Substance Abuse Risk in ADHD Relatives May be Genetic
Substance abuse and ADHD may share a genetic component — and relatives of patients with ADHD may be at risk.
November 3, 2014
A new study indicates that relatives of people with ADHD may be at higher risk for substance abuse — possibly due to shared genetic factors between the disorders.
The study, conducted by the Karolinska Institutet in Stockholm, Sweden, found that first-degree relatives of people with ADHD had an increased risk of substance abuse — even when controlling for other factors like coexisting psychiatric disorders.
The study looked at data on more than 62,000 ADHD patients from the Swedish National Patient Register, and their relatives. The ADHD relatives were matched with unaffected control individuals with the same birth year, sex, and shared residential factors, then cross-referenced with national registries to determine their history of substance abuse diagnoses.
People with ADHD were themselves much more likely to have suffered from substance abuse, as the researchers expected. Surprisingly, however, the first-degree relatives were at a significantly higher risk for substance abuse than the control group — even when disorders like depression, schizophrenia, or bipolar disorder were taken into account.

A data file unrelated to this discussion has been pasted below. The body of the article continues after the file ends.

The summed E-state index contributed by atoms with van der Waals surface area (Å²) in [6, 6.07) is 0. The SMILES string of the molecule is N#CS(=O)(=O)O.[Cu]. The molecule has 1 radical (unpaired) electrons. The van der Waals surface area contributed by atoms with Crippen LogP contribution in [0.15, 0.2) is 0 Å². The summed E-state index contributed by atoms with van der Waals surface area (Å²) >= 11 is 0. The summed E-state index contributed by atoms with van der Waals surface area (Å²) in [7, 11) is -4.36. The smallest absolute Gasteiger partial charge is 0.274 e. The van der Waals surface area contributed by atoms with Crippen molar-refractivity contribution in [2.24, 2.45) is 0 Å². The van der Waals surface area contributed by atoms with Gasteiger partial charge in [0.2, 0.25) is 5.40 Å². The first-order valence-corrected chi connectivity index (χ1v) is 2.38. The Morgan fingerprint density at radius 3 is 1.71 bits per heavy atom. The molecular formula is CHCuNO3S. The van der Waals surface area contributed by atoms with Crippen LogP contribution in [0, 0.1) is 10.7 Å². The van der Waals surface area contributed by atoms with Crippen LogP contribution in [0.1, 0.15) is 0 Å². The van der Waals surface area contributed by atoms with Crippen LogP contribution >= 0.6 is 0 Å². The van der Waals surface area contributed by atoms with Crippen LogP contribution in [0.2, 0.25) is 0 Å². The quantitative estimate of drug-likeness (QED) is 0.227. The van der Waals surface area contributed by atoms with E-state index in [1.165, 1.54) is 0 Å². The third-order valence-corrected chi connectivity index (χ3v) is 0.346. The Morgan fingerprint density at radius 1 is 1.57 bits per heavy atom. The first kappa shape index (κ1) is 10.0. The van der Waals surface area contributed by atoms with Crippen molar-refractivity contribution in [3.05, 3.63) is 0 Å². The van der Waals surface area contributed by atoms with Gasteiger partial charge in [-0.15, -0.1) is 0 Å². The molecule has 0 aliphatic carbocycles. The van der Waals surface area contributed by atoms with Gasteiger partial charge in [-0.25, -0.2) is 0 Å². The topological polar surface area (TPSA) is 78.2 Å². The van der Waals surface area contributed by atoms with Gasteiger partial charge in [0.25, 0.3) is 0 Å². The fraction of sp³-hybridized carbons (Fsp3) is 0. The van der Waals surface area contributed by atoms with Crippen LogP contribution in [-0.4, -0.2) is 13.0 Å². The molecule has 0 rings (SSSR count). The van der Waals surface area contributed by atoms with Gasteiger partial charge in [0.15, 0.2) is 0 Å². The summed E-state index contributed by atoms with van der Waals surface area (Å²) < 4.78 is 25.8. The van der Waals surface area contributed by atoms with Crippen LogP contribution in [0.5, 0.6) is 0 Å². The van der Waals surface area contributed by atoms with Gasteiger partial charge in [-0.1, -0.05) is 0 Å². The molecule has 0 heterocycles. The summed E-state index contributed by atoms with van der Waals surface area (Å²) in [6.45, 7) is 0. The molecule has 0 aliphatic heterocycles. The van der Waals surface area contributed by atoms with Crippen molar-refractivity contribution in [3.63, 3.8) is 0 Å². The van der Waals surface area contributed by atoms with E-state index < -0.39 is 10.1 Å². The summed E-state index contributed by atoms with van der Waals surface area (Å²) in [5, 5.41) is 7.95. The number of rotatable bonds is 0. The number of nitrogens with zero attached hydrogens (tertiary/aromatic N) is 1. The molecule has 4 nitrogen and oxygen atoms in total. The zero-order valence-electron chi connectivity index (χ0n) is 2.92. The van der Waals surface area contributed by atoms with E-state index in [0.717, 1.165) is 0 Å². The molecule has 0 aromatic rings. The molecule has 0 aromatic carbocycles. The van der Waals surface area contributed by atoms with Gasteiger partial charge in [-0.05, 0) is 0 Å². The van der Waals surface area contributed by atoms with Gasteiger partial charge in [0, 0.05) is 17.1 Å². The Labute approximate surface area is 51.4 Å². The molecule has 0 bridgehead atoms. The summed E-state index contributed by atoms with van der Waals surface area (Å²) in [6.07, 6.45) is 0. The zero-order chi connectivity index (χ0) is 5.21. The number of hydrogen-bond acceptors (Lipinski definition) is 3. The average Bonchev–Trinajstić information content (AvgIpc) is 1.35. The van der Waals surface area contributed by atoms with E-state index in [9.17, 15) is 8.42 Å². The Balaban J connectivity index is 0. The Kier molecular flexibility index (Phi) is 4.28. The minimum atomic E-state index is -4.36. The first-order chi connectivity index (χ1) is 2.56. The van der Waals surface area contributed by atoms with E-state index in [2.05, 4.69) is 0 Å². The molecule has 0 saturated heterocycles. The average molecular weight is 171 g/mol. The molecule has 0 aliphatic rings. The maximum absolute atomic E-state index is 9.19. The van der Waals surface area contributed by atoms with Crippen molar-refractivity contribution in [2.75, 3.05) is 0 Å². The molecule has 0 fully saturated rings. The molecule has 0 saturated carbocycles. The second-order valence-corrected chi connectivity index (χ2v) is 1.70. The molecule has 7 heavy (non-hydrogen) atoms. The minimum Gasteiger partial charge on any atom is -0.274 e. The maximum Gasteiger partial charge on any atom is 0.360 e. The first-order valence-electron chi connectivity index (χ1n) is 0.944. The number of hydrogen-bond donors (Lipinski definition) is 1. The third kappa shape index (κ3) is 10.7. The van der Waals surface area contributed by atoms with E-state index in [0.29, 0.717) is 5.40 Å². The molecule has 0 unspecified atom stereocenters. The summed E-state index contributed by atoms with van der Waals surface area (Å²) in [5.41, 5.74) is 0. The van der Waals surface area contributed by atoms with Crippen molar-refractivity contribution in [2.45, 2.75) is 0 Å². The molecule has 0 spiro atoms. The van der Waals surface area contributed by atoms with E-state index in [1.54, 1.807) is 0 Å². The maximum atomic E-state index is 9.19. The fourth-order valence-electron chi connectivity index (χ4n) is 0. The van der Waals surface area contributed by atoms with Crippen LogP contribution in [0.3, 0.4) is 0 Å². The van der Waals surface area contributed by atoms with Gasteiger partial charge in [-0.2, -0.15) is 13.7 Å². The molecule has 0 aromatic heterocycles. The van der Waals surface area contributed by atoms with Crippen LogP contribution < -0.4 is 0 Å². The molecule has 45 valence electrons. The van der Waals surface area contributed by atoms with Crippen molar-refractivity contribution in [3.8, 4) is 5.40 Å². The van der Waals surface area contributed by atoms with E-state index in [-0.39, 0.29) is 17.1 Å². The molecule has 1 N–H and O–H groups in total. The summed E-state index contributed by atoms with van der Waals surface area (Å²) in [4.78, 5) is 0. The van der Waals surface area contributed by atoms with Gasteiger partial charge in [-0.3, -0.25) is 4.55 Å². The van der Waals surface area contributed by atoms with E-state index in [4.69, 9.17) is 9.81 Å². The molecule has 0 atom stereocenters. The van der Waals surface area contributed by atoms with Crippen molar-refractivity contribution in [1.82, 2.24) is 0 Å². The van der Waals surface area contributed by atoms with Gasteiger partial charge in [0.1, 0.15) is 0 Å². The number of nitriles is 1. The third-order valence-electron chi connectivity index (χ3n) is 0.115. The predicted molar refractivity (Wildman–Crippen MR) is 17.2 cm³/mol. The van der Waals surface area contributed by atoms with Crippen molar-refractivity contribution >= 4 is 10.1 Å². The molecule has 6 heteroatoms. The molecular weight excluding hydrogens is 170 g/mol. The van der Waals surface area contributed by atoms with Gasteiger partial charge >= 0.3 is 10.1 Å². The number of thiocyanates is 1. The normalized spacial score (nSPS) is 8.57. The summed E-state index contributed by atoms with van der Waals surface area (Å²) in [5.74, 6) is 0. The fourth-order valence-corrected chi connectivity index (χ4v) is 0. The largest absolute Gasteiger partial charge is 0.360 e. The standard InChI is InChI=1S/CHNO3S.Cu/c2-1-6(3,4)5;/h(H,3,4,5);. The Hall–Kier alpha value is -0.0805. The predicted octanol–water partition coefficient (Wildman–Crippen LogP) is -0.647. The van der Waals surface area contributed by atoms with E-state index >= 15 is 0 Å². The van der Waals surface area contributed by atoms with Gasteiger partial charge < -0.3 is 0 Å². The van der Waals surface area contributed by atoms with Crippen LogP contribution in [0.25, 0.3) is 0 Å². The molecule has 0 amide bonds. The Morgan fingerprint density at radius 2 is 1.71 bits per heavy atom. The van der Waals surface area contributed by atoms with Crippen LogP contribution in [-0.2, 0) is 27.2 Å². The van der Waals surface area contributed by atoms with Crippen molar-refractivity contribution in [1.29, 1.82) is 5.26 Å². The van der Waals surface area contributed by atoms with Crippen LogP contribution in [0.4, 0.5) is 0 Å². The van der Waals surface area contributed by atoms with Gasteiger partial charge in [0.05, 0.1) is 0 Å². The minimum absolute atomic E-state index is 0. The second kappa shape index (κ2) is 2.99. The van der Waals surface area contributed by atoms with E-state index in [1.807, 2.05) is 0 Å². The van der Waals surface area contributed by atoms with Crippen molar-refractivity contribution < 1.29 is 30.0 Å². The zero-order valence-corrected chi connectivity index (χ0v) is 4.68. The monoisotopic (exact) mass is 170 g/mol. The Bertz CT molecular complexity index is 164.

Previous research has indicated that ADHD and substance abuse are often linked, but the reason for the link was never fully determined. As many as 30 percent of adults with ADHD will experience substance abuse in their lives — nearly triple the rate for adults without ADHD. Theories include “self-medication” — adults with ADHD using drugs or alcohol to slow down a racing brain, calm social anxieties, or help them sleep. Some have also hypothesized that the increased risk for substance abuse among ADHD patients is linked to the use of stimulant medications to treat symptoms. But, the researchers write, their results show there’s something more going on.
“The main clinical implication is that the overlap between ADHD and SUD [substance use disorder] is likely not explained by harmful effects of stimulant medication,” the study concludes. “This is important, given that concerns around the safety of central stimulant treatment in ADHD might result in the withholding of essential and effective pharmacological treatment in affected individuals.”
The research suggests that if the genetic overlap between ADHD and substance abuse can be more fully understood, those who are at a higher risk for substance abuse can be identified — and treated — earlier.
A better understanding of the genetic overlap between ADHD and substance abuse may lead to wider acceptance of the two as real medical disorders — positive news for people with ADHD and addicts alike who are tired of hearing that they lack willpower.
Updated on April 6, 2017